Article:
Rural Subdivisions Creep into Bear's Backyards
May, 5 2023
, Land Use Code
Who is in whose backyard here?! You decide. Recovery of the Brown Bear is an inspiring modern-day success story. But as Grizzly Bears continue to expand in both numbers and range at the same time, so do we. This is creating an escalation in bear-human encounters and conflicts in rural communities. Not surprisingly, the 'conflicts' are primarily human caused, with almost 50% occurring because of poor trash storage - bird feeders being the second most common reason. While these encounters rarely result in harm to us, they almost always result in the extermination of bears.
As human patterns of growth and development move us further into Black and Brown Bear habitat, it is us and our habits, that need to change. We moved in and we can actively practice conflict prevention measures so both bears and humans can continue to call this special place "home."
Photo: Andrew Erickson at Teton Ranch 10/30/22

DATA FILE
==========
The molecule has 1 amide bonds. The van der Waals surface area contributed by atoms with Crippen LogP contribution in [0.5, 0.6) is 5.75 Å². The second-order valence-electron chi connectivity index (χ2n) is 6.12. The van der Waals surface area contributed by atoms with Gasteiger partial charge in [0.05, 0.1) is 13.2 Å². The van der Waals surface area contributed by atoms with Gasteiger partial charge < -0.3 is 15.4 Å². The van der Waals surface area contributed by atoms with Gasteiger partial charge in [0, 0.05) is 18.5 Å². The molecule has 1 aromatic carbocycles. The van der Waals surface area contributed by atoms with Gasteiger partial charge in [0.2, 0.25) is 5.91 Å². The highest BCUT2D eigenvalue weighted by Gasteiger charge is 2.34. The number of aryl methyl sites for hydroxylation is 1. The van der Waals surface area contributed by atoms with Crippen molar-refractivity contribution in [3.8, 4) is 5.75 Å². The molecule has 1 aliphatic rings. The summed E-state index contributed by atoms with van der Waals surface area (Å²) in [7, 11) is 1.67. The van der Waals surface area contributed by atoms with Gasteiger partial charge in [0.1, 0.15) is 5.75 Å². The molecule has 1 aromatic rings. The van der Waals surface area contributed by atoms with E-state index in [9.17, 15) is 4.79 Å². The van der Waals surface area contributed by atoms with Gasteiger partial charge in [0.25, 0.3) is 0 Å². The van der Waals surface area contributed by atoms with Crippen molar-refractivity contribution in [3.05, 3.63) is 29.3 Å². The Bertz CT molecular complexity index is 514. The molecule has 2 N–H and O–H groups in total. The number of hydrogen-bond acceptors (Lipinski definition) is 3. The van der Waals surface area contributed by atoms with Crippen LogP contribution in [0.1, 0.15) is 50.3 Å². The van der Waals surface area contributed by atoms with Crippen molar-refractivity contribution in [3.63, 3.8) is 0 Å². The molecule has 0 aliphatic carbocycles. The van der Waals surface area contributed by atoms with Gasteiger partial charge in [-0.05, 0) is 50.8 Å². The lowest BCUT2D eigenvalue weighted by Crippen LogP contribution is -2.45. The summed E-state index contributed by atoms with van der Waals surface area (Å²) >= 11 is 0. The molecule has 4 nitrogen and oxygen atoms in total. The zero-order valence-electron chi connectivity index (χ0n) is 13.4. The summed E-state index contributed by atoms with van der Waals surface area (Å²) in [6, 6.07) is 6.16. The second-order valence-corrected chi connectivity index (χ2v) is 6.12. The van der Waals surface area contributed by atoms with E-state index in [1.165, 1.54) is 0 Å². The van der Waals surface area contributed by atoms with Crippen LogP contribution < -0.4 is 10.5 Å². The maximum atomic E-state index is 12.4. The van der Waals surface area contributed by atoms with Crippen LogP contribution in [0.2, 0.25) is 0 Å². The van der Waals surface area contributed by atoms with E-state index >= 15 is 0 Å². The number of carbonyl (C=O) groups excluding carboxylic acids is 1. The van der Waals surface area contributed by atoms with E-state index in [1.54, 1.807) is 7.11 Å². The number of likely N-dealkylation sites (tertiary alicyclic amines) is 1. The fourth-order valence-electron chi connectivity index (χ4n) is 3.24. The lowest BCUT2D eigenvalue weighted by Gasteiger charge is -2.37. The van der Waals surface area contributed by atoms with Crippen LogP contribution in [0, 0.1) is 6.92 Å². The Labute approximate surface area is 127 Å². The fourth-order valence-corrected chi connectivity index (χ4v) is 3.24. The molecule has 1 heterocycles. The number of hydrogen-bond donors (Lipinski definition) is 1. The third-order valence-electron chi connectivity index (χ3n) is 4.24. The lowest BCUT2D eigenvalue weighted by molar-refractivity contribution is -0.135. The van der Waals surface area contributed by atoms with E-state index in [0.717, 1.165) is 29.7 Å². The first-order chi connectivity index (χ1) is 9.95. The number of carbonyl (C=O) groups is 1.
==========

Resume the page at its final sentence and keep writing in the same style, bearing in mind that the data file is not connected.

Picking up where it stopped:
Teton Valley Bear Wise is a new citizen's group formed in response to Idaho Fish and Game’s management of the grizzly and her cubs pictured above. All three were killed last October.
One tragic event last fall led Tetonia resident, Michael Abbott, to meet with neighbors and form a citizen's group, Teton Valley Bearwise. This group of concerned residents was able to lure Dr.Chris Servheen, Grizzly Bear Recovery Expert and President/Board Chair of the Montana Wildlife Federation, to Driggs last week for a packed house presentation. Use the links below for more information on Teton Valley Bearwise, Dr. Servheen's presentation, and more information about the bear population and recovery efforts in our region.
Just how quickly are we spreading into Bear Habitat?
In Teton County, there are 27 pending and/or recently recorded subdivisions located in the Bear Conflict Overlay. This number includes over 180 new lots on over 1,500 acres. However, bears are not the only animals in the precious ecosystem feeling pressure from human growth moving further into vital habitat areas.
In 2023, Teton County updated the Natural Resource Overlay, to include other key habitats:
1. Priority Wetland Habitat, Songbird/Raptor Breeding and Wintering Habitat
2. Sharp-Tailed Grouse Breeding Habitat
3. Waterbird Breeding, Migration, Foraging and Wintering Habitat
4. Big Game Migration Corridors and Seasonal Range
In Teton County, there are 77 pending and/or recently recorded subdivisions located in the Natural Resource Overlay. This number includes over 850 new lots on over 5,600 acres.
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